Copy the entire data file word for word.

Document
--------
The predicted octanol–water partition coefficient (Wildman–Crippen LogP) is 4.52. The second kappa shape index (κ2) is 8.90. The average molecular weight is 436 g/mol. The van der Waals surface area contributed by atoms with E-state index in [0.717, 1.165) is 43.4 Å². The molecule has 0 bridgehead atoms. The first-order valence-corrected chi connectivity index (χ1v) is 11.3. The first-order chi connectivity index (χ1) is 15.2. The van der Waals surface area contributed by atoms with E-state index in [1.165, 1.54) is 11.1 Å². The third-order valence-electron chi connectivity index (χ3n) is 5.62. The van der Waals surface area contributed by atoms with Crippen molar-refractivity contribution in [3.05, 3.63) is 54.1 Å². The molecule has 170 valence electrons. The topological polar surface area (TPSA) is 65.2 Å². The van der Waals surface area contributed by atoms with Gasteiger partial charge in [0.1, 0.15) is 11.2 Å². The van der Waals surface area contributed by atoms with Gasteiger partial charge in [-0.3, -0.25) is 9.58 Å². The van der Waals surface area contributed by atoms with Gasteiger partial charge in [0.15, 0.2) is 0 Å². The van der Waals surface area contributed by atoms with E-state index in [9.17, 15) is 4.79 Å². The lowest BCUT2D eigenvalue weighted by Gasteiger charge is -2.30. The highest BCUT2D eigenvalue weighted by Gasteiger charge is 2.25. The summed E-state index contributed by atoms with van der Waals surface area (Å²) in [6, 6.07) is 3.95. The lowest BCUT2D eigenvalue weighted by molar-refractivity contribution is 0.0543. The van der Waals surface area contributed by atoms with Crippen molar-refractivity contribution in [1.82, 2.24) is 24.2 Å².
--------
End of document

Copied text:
The predicted octanol–water partition coefficient (Wildman–Crippen LogP) is 4.52. The second kappa shape index (κ2) is 8.90. The average molecular weight is 436 g/mol. The van der Waals surface area contributed by atoms with E-state index in [0.717, 1.165) is 43.4 Å². The molecule has 0 bridgehead atoms. The first-order valence-corrected chi connectivity index (χ1v) is 11.3. The first-order chi connectivity index (χ1) is 15.2. The van der Waals surface area contributed by atoms with E-state index in [1.165, 1.54) is 11.1 Å². The third-order valence-electron chi connectivity index (χ3n) is 5.62. The van der Waals surface area contributed by atoms with Crippen molar-refractivity contribution in [3.05, 3.63) is 54.1 Å². The molecule has 170 valence electrons. The topological polar surface area (TPSA) is 65.2 Å². The van der Waals surface area contributed by atoms with Gasteiger partial charge in [0.1, 0.15) is 11.2 Å². The van der Waals surface area contributed by atoms with Gasteiger partial charge in [-0.3, -0.25) is 9.58 Å². The van der Waals surface area contributed by atoms with Gasteiger partial charge in [0.15, 0.2) is 0 Å². The van der Waals surface area contributed by atoms with E-state index in [9.17, 15) is 4.79 Å². The lowest BCUT2D eigenvalue weighted by Gasteiger charge is -2.30. The highest BCUT2D eigenvalue weighted by Gasteiger charge is 2.25. The summed E-state index contributed by atoms with van der Waals surface area (Å²) in [6, 6.07) is 3.95. The lowest BCUT2D eigenvalue weighted by molar-refractivity contribution is 0.0543. The van der Waals surface area contributed by atoms with Crippen molar-refractivity contribution in [1.82, 2.24) is 24.2 Å².